"The Great Gatsby" is a sad book. But perhaps the saddest thing of all is that F Scott Fitzgerald's tragic, moving portrayal of the American Dream demonstrates that the typical American's pre-occupation with the yearning for wealth, class and an easier life can ultimately be so empty, so meaningless and so utterly unfulfilling.
When Nick Carraway left what he saw as a comfortable but mundane existence in the Midwest, he moved East to a magnetic New York City to learn the bond business. Renting a "weather beaten cardboard bungalow" in a town called West Egg on Long Island, he met a distant cousin, Daisy Buchanan; her husband, Tom, struggling to live up to the brilliance of a university football career in New Haven; and his next door neighbour, Jay Gatsby, an enigmatic man whose wealth had originated from mysterious means. The many rumours hinted at everything from Prohibition rum-running to murder.
The actual plot of the story, told through the eyes of narrator Nick Carraway, is so utterly pointless and virtually directionless as to leave the reader wondering how such simplistic, almost mindless melodrama manages to be so compelling and so captivating.
Nick tells the story of his move to New York City. We learn that Jay Gatsby had fallen in love with Daisy Buchanan several years earlier, at a time when he was an impoverished nobody and couldn't hope to marry someone like her. After Gatsby leaves to go to war, her subsequent marriage to Tom Buchanan is ultimately unsuccessful as Tom has an affair with Myrtle Wilson, the wife of a local mechanic. Jay Gatsy, now wealthy almost beyond imagining as a result of his involvement in criminal activities - the details of which are never fully disclosed in the story - asks Nick to re-connect him with his former love as he seeks to have Daisy admit that she had never stopped loving him since their first affair many years earlier. Gatsby desperately wants Daisy to confess she had never actually loved her husband at all.
The reader witnesses a non-stop whirl of debauchery as the shadowy Gatsby hosts an endless string of decadent, liquor-soaked bacchanales at his Long Island mansion. The readers are left to question Gatsby's motives as he is portrayed as an observer who never truly participates in his own parties. Indeed, the majority of his guests are clearly pretenders to his acquaintance and wannabe seekers of the trappings of wealth who have never even met their host and wouldn't know him to speak to him on the street.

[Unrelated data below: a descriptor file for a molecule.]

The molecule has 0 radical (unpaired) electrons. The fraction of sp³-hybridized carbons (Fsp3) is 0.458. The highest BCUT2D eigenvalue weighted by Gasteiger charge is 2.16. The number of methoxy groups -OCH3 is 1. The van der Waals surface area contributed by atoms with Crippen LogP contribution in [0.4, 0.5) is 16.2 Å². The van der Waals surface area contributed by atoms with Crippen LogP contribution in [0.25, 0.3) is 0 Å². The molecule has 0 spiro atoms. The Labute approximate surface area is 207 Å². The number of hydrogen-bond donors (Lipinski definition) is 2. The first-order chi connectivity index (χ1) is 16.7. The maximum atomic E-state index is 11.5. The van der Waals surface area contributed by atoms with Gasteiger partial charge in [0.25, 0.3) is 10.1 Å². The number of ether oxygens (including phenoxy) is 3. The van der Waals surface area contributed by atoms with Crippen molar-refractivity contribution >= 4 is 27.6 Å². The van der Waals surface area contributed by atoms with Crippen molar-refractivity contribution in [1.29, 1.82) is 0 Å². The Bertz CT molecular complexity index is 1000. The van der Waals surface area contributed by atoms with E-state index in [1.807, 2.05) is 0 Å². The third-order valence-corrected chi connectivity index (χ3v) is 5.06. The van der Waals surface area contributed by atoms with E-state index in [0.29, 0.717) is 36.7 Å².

The climax of the story arrives after a tragi-comic confrontational gathering of virtually the entire cast of Fitzgerald's tale - Tom and Daisy, Jay Gatsby, Nick Carraway and his erstwhile lover, tennis player Jordan Baker - sitting in a steamy, overheated, hotel room sipping on iced mint juleps casually discussing whether or not Daisy's future rests with Tom or with Gatsby.
The brim of the cup that is "The Great Gatsby" runneth over with licentiousness, hypocrisy, greed, amorality, false friendship and weak-kneed love - in other words, a veritable cocktail of moral turpitude to sip or swill and digest while pondering its base flavours plus a variety of notes and subtle overtones.
In hindsight, it is also worth considering the irony that, as a bond trader on Wall Street in 1925, Carraway would have had but a scant four years remaining before encountering the Wall Street Crash and the utter collapse of his fantastical New York world. Perhaps F Scott Fitzgerald was prescient as well as a brilliant writer who would have us take away the message that it might be worth a moment to reconsider the true meaning and value of every American's fondest "American Dream"!